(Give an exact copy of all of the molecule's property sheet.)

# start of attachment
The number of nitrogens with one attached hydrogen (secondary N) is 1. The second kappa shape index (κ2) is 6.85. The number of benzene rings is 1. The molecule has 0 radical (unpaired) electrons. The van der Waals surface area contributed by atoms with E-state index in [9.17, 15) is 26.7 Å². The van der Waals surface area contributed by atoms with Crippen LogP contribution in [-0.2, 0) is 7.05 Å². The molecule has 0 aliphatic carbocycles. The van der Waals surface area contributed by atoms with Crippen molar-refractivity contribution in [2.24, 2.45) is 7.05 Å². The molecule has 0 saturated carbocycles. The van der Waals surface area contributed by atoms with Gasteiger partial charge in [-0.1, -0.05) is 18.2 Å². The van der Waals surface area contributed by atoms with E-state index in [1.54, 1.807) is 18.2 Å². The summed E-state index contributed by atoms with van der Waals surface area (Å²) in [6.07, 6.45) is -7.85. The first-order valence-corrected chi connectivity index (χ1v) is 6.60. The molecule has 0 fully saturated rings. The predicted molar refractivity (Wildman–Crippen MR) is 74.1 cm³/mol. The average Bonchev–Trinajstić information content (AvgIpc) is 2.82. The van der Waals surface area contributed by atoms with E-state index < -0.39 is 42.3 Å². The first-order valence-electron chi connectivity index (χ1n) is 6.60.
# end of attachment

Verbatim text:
The number of nitrogens with one attached hydrogen (secondary N) is 1. The second kappa shape index (κ2) is 6.85. The number of benzene rings is 1. The molecule has 0 radical (unpaired) electrons. The van der Waals surface area contributed by atoms with E-state index in [9.17, 15) is 26.7 Å². The van der Waals surface area contributed by atoms with Crippen LogP contribution in [-0.2, 0) is 7.05 Å². The molecule has 0 aliphatic carbocycles. The van der Waals surface area contributed by atoms with Crippen molar-refractivity contribution in [2.24, 2.45) is 7.05 Å². The molecule has 0 saturated carbocycles. The van der Waals surface area contributed by atoms with Gasteiger partial charge in [-0.1, -0.05) is 18.2 Å². The van der Waals surface area contributed by atoms with E-state index in [1.54, 1.807) is 18.2 Å². The summed E-state index contributed by atoms with van der Waals surface area (Å²) in [6.07, 6.45) is -7.85. The first-order valence-corrected chi connectivity index (χ1v) is 6.60. The molecule has 0 fully saturated rings. The predicted molar refractivity (Wildman–Crippen MR) is 74.1 cm³/mol. The average Bonchev–Trinajstić information content (AvgIpc) is 2.82. The van der Waals surface area contributed by atoms with E-state index < -0.39 is 42.3 Å². The first-order valence-electron chi connectivity index (χ1n) is 6.60.